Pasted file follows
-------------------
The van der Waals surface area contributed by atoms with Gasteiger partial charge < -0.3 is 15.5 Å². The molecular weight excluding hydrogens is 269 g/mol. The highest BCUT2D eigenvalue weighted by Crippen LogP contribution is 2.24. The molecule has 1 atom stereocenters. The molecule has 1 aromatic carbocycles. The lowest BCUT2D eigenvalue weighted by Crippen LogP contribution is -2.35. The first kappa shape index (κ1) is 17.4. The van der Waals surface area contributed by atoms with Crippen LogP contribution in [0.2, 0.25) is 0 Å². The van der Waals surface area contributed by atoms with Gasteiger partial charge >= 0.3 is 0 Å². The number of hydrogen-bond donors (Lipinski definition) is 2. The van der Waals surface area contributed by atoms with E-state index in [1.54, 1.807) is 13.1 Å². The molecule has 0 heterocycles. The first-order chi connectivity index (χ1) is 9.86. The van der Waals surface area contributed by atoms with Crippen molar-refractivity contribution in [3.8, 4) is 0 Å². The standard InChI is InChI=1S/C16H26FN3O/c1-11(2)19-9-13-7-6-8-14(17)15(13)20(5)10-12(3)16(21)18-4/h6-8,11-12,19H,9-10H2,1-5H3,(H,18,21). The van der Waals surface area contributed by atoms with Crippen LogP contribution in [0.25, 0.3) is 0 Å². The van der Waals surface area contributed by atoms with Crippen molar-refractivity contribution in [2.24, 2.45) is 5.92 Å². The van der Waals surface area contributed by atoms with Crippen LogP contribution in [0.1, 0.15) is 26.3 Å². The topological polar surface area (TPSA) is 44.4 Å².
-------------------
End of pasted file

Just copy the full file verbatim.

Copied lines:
The van der Waals surface area contributed by atoms with Gasteiger partial charge < -0.3 is 15.5 Å². The molecular weight excluding hydrogens is 269 g/mol. The highest BCUT2D eigenvalue weighted by Crippen LogP contribution is 2.24. The molecule has 1 atom stereocenters. The molecule has 1 aromatic carbocycles. The lowest BCUT2D eigenvalue weighted by Crippen LogP contribution is -2.35. The first kappa shape index (κ1) is 17.4. The van der Waals surface area contributed by atoms with Crippen LogP contribution in [0.2, 0.25) is 0 Å². The van der Waals surface area contributed by atoms with Gasteiger partial charge >= 0.3 is 0 Å². The number of hydrogen-bond donors (Lipinski definition) is 2. The van der Waals surface area contributed by atoms with E-state index in [1.54, 1.807) is 13.1 Å². The molecule has 0 heterocycles. The first-order chi connectivity index (χ1) is 9.86. The van der Waals surface area contributed by atoms with Crippen molar-refractivity contribution in [3.8, 4) is 0 Å². The standard InChI is InChI=1S/C16H26FN3O/c1-11(2)19-9-13-7-6-8-14(17)15(13)20(5)10-12(3)16(21)18-4/h6-8,11-12,19H,9-10H2,1-5H3,(H,18,21). The van der Waals surface area contributed by atoms with Crippen LogP contribution in [0.25, 0.3) is 0 Å². The van der Waals surface area contributed by atoms with Crippen molar-refractivity contribution in [2.24, 2.45) is 5.92 Å². The van der Waals surface area contributed by atoms with Crippen LogP contribution in [0.1, 0.15) is 26.3 Å². The topological polar surface area (TPSA) is 44.4 Å².